Kubernetes can manage on-cluster applications well. But these on-cluster applications need and depend on off-cluster resources, such as databases, document stores, message queues, and tens of other cloud services. And if you are already using K8s for operating applications, that means you are used with the YAML syntax, with the declarative notion of defining the desired resource state. And if you are using tools and practices such as infrastructure as code and GitOps for automation, then you can use Kubernetes API to manage external resources too. This allows Kubernetes to be the single 'source of truth' for a resource's desired state, not only for on-cluster containers but also off-cluster resources. And today there are such Kubernetes operators such as AWS Controller for Kubernetes, Azure Service Operator, Google Config Connector, and CNCF projects like Crossplane that use Kubernetes CRDs to manage external resources. But the responsibilities of these tools end after managing the lifecycle of the external resource and do not extend into binding to applications running in the Kubernetes data plane. Typically these operators have a mechanism for adding the coordinates of the external resources and access mechanism into a configmap, secret or a CRD. But the actual binding from the application to the resource using the specific protocols is left to developers to deal with. Again.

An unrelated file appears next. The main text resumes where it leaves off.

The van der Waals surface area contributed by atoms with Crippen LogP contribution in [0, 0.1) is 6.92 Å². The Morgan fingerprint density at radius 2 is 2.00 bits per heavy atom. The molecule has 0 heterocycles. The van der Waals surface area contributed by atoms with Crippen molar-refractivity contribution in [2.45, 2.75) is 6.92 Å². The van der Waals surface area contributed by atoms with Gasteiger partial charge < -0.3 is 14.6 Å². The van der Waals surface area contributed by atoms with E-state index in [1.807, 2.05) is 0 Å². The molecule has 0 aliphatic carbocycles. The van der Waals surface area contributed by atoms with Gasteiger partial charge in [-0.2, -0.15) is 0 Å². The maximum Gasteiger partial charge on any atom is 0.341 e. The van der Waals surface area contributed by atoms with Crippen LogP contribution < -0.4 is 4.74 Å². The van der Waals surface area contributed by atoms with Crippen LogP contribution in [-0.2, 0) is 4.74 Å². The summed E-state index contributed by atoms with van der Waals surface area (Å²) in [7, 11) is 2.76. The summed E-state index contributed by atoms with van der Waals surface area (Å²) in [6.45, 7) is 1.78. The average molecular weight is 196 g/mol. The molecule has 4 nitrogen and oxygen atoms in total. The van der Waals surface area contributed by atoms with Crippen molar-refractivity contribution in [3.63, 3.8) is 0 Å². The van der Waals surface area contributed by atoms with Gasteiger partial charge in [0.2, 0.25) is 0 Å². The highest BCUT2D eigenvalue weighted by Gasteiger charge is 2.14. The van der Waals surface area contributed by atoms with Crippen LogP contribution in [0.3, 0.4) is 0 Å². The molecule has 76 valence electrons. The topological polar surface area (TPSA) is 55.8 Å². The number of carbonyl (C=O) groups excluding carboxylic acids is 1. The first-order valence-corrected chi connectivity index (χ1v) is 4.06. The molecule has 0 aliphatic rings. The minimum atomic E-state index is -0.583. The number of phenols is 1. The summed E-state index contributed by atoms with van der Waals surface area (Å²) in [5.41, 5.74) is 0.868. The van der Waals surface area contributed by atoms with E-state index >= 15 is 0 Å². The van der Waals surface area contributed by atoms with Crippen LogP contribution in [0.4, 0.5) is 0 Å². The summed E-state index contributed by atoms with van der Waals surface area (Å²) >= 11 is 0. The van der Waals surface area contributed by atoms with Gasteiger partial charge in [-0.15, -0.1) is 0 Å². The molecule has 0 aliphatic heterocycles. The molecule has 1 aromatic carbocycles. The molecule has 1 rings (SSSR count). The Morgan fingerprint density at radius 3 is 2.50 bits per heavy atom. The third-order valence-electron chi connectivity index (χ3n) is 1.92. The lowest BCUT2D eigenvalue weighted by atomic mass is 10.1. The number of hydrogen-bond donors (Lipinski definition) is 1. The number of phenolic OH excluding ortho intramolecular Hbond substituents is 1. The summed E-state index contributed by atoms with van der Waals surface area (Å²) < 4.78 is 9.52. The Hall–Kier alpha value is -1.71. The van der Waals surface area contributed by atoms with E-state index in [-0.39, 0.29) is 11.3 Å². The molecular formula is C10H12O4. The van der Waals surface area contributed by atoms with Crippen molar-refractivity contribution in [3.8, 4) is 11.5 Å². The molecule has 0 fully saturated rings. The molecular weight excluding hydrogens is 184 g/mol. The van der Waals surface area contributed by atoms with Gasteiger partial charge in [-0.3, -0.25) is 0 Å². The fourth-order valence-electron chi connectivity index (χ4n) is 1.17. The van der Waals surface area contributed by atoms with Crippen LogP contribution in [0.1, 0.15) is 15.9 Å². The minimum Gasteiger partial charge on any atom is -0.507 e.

This is where Dapr comes to help Developers. Dapr bindings help developers connect applications with external resources regardless of the language your application is using. Provisioning external resources is half of the story. Dapr helps you consume that infrastructure from the application. And does it in a consistent way by adding resiliency, tracing, security, and does it in a cloud native way through APIs and sidecars rather than embedding hard-to-upgrade libraries into the applications.